A Senate proposal to address the growing number of workers under the federal H-2A temporary agricultural visa program in Washington state received unanimous support from House lawmakers on April 11, but only after a compromise was reached removing a fee to fund it. ESSSB 5438 sets up an Office of Agricultural and Seasonal Workforce Services through the Employment Securities Department (ESD) to manage the federal program that lacks sufficient funding.
Currently Washington ranks third in the country for the number of guest workers who harvest crops including pears, apples and cherries. Those workers have also increased by 1,000 percent since 2009. ESD partially manages the federal program but has said it doesn’t receive enough money to handle the influx over the last decade. It requested $1.7 million but received only $300,000.
“Employment Security Department has a difficult job,” Rep. Gina Masbrucker (R-14) said on the House floor. “They went from not that many workers to all of a sudden having up to an estimated 30,000. This is a congressional program; these dollars should come from Congress and as you heard they’re not stepping up.”
However, the original bill drew protests from farmers as well as legislators representing agricultural regions in the state due to a proposed fee for every worker employed, save for the first 10. Farmers already pay a federal fee for the program, and the average cost for a farm to participate in the H-2A program is around $2,500 annually – for each worker. Though it passed in the Senate on Mar. 6, some state senators argued that it would represent “double taxation” on the agricultural community.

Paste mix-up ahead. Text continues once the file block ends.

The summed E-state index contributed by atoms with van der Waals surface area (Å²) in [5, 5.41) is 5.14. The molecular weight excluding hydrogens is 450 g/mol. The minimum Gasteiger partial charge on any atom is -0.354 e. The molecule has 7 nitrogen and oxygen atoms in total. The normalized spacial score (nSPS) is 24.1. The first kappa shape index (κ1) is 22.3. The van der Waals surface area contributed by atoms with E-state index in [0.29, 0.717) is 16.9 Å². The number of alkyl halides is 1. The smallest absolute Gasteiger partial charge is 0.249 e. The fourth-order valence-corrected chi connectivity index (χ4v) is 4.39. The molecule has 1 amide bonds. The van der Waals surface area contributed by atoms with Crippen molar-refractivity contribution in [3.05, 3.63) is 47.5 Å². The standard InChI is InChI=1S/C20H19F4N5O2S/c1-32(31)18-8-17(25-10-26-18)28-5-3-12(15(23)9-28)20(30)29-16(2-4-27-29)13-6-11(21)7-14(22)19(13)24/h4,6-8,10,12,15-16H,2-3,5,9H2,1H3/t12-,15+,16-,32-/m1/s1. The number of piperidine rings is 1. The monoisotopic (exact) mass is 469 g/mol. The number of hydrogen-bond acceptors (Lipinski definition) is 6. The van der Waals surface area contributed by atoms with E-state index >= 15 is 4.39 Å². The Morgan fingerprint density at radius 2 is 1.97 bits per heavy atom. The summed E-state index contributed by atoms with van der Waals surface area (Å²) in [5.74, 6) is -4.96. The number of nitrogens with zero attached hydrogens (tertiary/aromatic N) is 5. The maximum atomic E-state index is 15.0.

Under the new bill version resulting from an amendment approved prior to the April 11 vote, the legislation creates the Office of Agricultural and Seasonal Workforce Services within ESD to manage applications and conduct field checks. However, the bill language limits its authority to specific duties. It also eliminates the fee, even if federal funds are not sufficient for the program, along with a clause stating that the program would be funded through appropriations.
The office commissioner is authorized to create an eight-member advisory group to look at, among other things, “the costs incurred by the office to administer the H-2A program, the funds to administer other department programs for farmworkers, and the amount of funds allocated by the federal government to administer the H-2A program.”
“I love the fact that we were able to reach across both sides …to have discussions to try to make this a better path,” Masbrucker said.